I used to wonder how can I find all the PID’s used by a specific user in the system or an application. This is a long time question in my mind. I used to try all sorts of commands to find what process is running by a service/user. The workaround commands which I used are as follows.
1.#ps -ef 2.#top
But none of these tools gives a number of processes run for an Application or a User.
That’s where I come across one wonderful command. To serve the purpose there is a command in Linux called pgrep(process grep). The grep command greps content in a file whereas pgrep greps process from proc file system. Let us have a look at pgrep usage.
Syntax of pgrep command in Linux
Example1: Suppose we want to find what PID’s are used by firefox application.
# pgrep firefox
Example2: Suppose you need process run by a user then use below command
#pgrep -u user-ID
#pgrep -u 1000
Where 1000 is the user ID for a user
1602 1621 1651 1654 1655 1660 1663 1669 1673 1678 1685 1686 1688
Example3: The above output just gives PID’s one each in the line. How about giving process details as well? We can use -a to list the process details as well.
root@linuxnix:~# pgrep nginx -a 30615 nginx: master process /usr/sbin/nginx -g daemon on; master_process on; 30618 nginx: worker process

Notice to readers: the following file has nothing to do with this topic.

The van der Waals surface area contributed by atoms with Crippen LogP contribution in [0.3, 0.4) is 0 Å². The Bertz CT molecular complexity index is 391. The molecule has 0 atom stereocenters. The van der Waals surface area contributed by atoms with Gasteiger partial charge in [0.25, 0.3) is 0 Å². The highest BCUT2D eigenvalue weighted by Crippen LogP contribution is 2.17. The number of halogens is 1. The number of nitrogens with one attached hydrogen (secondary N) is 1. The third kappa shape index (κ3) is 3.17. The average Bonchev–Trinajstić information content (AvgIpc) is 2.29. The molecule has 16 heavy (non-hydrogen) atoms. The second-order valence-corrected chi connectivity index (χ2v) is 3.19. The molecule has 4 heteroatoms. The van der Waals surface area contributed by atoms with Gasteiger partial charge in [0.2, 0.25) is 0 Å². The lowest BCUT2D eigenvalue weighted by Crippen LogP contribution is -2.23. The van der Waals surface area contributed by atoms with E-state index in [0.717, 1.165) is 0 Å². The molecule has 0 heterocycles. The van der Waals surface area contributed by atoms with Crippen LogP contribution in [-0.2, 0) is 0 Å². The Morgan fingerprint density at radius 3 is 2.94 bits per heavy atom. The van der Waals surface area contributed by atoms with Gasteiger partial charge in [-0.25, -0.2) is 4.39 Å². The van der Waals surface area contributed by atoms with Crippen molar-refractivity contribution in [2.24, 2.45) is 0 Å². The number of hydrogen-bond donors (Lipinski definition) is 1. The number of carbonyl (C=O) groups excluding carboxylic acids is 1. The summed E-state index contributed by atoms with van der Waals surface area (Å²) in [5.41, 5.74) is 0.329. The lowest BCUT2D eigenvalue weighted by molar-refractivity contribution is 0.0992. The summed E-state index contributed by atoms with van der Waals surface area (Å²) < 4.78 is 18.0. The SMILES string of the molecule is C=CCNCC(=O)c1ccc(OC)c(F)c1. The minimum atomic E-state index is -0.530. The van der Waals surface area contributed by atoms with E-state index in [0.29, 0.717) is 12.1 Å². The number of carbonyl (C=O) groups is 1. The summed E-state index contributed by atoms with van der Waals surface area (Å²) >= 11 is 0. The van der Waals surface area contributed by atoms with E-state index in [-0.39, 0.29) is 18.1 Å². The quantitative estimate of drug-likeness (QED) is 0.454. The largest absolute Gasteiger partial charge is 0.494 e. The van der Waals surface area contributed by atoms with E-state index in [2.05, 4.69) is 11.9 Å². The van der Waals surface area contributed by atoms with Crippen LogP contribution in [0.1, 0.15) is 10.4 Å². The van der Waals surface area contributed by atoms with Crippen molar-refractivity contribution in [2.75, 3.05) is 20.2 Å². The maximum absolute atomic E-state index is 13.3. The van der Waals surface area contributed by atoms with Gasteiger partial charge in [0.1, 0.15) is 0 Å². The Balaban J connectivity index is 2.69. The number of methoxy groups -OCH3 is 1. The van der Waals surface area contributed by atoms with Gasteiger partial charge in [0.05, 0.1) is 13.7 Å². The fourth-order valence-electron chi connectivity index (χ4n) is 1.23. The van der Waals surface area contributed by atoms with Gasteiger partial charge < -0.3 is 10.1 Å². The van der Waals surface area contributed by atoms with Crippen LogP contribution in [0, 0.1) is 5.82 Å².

Example4: To list only PID’s but with different separator other than the new line, we can use -d to specify the delimiter.
root@linuxnix:~# pgrep -U 0 -d, 1,2,3,5,7,8,9,10,11,12,13,14,15,16,17,18,19,20,21,22,23,24,28,29,30,31,47,48,49,50,51,52,53,54,55,56,57,58,59,60,61,62,68,81,82,121,122,123,124,125,126,127,128,129,130,131,485,516,537,538,618,626,629,642,646,648,650,651,656,665,697,748,771,1274,1275,1280,1283,1297,1307,1310,1312,1342,1367,1407,1413,1534,1691,2889,4044,4046,4051,4105,4121,4131,4141,4174,4290,4332,23962,23963,30615,30629,31150
Example5: If we just want to list a number of the process used by a user instead of listing all the PID we can use count option.
root@linuxnix:~# pgrep -U 0 -c 103
And There are many options for this command explore your self by using man pages.
In our next post, we will see about other process related command called pmap.
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